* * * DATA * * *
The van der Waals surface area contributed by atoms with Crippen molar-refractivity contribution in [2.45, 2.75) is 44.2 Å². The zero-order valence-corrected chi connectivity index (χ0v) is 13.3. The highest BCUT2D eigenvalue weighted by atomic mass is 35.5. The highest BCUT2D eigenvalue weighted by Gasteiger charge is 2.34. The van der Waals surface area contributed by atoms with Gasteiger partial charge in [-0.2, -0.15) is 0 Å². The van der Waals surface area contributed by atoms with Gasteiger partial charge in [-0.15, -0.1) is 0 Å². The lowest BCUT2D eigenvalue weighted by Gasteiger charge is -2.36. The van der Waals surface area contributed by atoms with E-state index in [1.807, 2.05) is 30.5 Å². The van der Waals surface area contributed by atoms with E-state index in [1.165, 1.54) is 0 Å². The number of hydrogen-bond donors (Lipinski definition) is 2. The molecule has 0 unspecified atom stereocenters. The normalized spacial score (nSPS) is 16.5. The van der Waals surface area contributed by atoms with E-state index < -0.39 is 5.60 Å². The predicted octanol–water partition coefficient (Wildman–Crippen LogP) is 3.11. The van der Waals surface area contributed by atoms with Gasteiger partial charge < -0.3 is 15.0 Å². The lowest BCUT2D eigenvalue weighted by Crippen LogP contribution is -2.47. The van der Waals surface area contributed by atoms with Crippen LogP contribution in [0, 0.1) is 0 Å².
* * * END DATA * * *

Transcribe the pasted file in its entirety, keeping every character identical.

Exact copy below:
The van der Waals surface area contributed by atoms with Crippen molar-refractivity contribution in [2.45, 2.75) is 44.2 Å². The zero-order valence-corrected chi connectivity index (χ0v) is 13.3. The highest BCUT2D eigenvalue weighted by atomic mass is 35.5. The highest BCUT2D eigenvalue weighted by Gasteiger charge is 2.34. The van der Waals surface area contributed by atoms with Gasteiger partial charge in [-0.2, -0.15) is 0 Å². The van der Waals surface area contributed by atoms with Gasteiger partial charge in [-0.15, -0.1) is 0 Å². The lowest BCUT2D eigenvalue weighted by Gasteiger charge is -2.36. The van der Waals surface area contributed by atoms with E-state index in [1.807, 2.05) is 30.5 Å². The van der Waals surface area contributed by atoms with E-state index in [1.165, 1.54) is 0 Å². The number of hydrogen-bond donors (Lipinski definition) is 2. The molecule has 0 unspecified atom stereocenters. The normalized spacial score (nSPS) is 16.5. The van der Waals surface area contributed by atoms with E-state index < -0.39 is 5.60 Å². The predicted octanol–water partition coefficient (Wildman–Crippen LogP) is 3.11. The van der Waals surface area contributed by atoms with Gasteiger partial charge < -0.3 is 15.0 Å². The lowest BCUT2D eigenvalue weighted by Crippen LogP contribution is -2.47. The van der Waals surface area contributed by atoms with Crippen LogP contribution in [0, 0.1) is 0 Å².